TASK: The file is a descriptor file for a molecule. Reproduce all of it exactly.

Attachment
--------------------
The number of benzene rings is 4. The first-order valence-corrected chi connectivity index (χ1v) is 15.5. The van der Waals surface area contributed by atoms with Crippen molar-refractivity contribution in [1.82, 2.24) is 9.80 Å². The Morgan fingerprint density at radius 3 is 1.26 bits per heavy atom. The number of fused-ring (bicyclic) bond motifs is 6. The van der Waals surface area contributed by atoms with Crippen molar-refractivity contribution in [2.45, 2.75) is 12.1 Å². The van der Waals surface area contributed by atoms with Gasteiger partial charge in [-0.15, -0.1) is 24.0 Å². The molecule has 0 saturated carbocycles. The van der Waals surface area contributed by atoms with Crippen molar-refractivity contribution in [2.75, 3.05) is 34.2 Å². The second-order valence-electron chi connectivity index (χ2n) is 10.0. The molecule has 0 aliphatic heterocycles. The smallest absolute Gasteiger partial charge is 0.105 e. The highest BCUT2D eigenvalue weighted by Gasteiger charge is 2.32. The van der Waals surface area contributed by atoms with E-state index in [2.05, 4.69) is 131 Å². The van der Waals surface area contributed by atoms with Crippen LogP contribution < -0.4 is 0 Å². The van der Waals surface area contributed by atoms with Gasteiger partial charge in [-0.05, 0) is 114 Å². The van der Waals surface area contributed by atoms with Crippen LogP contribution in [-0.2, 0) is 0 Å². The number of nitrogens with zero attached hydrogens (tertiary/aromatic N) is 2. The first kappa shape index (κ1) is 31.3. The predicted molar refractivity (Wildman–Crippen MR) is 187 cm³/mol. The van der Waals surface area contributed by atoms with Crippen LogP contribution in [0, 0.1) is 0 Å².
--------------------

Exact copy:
The number of benzene rings is 4. The first-order valence-corrected chi connectivity index (χ1v) is 15.5. The van der Waals surface area contributed by atoms with Crippen molar-refractivity contribution in [1.82, 2.24) is 9.80 Å². The Morgan fingerprint density at radius 3 is 1.26 bits per heavy atom. The number of fused-ring (bicyclic) bond motifs is 6. The van der Waals surface area contributed by atoms with Crippen molar-refractivity contribution in [2.45, 2.75) is 12.1 Å². The van der Waals surface area contributed by atoms with Gasteiger partial charge in [-0.15, -0.1) is 24.0 Å². The molecule has 0 saturated carbocycles. The van der Waals surface area contributed by atoms with Crippen molar-refractivity contribution in [2.75, 3.05) is 34.2 Å². The second-order valence-electron chi connectivity index (χ2n) is 10.0. The molecule has 0 aliphatic heterocycles. The smallest absolute Gasteiger partial charge is 0.105 e. The highest BCUT2D eigenvalue weighted by Gasteiger charge is 2.32. The van der Waals surface area contributed by atoms with E-state index in [2.05, 4.69) is 131 Å². The van der Waals surface area contributed by atoms with Crippen LogP contribution < -0.4 is 0 Å². The van der Waals surface area contributed by atoms with Gasteiger partial charge in [-0.05, 0) is 114 Å². The van der Waals surface area contributed by atoms with Crippen LogP contribution in [-0.2, 0) is 0 Å². The number of nitrogens with zero attached hydrogens (tertiary/aromatic N) is 2. The first kappa shape index (κ1) is 31.3. The predicted molar refractivity (Wildman–Crippen MR) is 187 cm³/mol. The van der Waals surface area contributed by atoms with Crippen LogP contribution in [0, 0.1) is 0 Å².